Alumina CEO John Bevan has announced he will retire at the end of the year.
Bevan has held the role since 2008.
Company director Peter Wasow has already been named as his successor.
Despite officially retiring, Bevan will still continue to work with Wasow and chair John Pizzey through 2014 as Wasow settles in to the role.
It comes as the company reported a first half loss on the back of an aggressive cost cutting strategy.
Earlier this year shareholders also revolted against the company's executive pay, delivering a first strike vote.
According to the two strikes rule, shareholders can spill the board next year if more than 25 per cent vote against it a second time.
The strike came after suggestions by shareholder activists that Alumina was simply a post office that collects dividends for shareholders.
Although Alumina is among the ASX sharemarket's top 100, it doesn’t actually operate the bauxite, alumina and aluminium assets it has a 40 per cent stake in with Alcoa.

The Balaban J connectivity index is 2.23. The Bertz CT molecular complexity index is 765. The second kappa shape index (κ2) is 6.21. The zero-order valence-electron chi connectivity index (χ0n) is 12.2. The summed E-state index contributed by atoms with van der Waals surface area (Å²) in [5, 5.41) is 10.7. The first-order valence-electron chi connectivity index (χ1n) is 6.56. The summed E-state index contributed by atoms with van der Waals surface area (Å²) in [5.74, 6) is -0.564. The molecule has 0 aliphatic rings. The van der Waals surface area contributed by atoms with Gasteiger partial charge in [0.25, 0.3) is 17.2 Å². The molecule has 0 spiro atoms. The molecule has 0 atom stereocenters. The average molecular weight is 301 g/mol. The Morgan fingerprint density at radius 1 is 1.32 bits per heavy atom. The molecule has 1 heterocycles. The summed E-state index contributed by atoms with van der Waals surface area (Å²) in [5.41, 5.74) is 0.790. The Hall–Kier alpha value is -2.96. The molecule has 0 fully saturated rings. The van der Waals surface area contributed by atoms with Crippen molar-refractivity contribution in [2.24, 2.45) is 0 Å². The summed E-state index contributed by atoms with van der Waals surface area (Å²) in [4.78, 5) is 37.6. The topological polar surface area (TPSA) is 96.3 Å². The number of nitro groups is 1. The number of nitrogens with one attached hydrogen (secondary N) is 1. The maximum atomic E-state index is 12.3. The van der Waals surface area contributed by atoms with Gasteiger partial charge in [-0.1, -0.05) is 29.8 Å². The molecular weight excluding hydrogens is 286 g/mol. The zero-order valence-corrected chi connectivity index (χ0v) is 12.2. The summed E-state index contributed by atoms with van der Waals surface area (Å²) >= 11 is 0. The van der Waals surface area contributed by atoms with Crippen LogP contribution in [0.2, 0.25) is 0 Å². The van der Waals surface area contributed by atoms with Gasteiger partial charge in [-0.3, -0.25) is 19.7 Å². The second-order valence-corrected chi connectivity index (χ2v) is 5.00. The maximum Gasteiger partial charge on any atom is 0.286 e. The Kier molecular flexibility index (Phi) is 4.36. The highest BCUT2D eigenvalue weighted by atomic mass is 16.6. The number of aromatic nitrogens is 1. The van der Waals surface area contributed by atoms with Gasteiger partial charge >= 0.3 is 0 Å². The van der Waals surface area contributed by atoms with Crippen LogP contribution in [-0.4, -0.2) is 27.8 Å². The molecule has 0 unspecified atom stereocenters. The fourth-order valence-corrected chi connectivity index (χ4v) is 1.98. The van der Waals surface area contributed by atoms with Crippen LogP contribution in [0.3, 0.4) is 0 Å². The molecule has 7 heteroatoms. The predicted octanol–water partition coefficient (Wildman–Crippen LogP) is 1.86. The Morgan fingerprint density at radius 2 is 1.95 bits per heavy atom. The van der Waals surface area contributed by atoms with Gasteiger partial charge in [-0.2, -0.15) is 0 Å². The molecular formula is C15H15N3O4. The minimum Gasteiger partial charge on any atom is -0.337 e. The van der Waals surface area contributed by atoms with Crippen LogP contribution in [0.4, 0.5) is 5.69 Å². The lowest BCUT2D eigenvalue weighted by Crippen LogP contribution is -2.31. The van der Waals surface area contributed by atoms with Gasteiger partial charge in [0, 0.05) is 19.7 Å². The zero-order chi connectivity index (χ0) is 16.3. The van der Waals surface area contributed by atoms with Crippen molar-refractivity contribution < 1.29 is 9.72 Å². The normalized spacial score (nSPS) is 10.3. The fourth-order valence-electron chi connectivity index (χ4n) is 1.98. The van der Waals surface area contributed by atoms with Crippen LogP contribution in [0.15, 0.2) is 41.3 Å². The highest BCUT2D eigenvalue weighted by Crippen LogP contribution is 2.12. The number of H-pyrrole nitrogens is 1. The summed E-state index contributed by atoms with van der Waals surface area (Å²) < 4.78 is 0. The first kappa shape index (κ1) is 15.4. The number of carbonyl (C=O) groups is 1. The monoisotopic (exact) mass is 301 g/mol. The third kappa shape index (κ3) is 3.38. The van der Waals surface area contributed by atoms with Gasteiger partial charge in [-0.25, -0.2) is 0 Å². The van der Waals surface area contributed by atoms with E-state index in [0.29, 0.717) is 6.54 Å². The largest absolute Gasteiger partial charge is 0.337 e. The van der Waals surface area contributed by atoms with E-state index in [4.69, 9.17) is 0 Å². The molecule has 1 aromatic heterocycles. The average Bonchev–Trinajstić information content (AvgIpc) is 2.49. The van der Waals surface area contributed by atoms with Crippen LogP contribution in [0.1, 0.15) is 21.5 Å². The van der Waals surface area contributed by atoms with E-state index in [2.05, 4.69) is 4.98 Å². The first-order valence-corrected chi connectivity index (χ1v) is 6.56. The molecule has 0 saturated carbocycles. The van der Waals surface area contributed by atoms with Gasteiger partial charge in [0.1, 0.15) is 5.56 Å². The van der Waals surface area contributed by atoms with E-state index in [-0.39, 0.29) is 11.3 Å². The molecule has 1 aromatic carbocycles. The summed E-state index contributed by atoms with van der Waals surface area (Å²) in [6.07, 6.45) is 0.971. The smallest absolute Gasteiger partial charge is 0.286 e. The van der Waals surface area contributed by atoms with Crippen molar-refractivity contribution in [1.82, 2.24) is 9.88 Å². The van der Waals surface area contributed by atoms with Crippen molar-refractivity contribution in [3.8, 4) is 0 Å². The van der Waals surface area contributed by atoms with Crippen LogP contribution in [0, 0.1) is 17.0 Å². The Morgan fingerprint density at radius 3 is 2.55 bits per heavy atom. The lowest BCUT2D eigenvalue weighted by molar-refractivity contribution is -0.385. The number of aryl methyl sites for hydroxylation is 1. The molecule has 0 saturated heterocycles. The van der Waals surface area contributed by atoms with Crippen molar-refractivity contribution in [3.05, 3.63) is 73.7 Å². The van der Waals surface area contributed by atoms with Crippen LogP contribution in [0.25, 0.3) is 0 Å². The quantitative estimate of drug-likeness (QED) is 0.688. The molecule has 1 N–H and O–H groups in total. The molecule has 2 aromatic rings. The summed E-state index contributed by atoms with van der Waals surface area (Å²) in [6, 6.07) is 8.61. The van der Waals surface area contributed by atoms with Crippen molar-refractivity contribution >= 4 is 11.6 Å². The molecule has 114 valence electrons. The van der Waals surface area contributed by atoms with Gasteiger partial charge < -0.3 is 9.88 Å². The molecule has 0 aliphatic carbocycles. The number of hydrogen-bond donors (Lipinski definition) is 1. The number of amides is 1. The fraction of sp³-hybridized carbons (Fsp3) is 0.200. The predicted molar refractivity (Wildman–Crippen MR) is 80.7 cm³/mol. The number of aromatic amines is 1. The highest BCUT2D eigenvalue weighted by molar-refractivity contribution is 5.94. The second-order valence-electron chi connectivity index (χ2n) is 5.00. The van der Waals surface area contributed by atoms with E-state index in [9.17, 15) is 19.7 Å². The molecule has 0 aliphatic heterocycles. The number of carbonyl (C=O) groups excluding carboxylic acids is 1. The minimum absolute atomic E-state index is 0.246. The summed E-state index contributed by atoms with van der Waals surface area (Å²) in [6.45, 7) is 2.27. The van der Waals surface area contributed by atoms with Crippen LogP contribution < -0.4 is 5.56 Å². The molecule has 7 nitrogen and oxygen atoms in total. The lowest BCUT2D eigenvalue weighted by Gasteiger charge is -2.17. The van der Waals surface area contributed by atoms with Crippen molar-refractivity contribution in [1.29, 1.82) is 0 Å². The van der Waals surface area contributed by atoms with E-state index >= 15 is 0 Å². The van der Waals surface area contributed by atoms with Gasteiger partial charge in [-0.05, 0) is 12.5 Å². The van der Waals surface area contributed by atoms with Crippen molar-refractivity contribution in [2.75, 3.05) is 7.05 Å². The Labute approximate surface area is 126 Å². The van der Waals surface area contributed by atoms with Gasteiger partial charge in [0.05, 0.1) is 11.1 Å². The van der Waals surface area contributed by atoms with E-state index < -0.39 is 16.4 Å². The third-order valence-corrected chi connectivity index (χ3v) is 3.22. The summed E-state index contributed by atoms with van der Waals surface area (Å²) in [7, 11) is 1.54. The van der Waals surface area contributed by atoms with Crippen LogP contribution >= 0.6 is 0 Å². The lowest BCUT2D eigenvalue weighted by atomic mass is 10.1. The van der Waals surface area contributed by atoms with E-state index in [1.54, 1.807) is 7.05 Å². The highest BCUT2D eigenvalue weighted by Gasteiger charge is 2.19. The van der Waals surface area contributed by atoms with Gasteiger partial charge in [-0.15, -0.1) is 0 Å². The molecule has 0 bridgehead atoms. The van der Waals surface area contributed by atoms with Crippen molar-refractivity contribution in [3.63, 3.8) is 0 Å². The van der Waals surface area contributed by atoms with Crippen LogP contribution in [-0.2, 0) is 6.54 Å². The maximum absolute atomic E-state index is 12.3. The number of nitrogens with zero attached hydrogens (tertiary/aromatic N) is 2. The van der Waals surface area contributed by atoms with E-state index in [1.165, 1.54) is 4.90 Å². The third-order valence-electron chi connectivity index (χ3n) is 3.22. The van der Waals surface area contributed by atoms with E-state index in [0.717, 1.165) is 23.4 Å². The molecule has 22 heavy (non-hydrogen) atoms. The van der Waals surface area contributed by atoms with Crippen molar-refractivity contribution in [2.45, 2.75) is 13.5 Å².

As Australian Shareholders Association member Graeme Hawkins pointed out, Bevan received a bonus worth more than half of his salary, while ordinary shareholders had received no dividends and the share price had fallen.
Chairman John Pizzey responded to these claims by saying that the leadership team including directors had a difficult job negotiating receiving dividends from Alcoa that they did not have to pay.
Alumina operates in Australia with Alcoa, at the Wagerup, Kwinana,and Pinjarra alumina refineries, at the Point Henry and the Portland aluminium smelters, as well as the Huntly and Willowdale bauxite mines.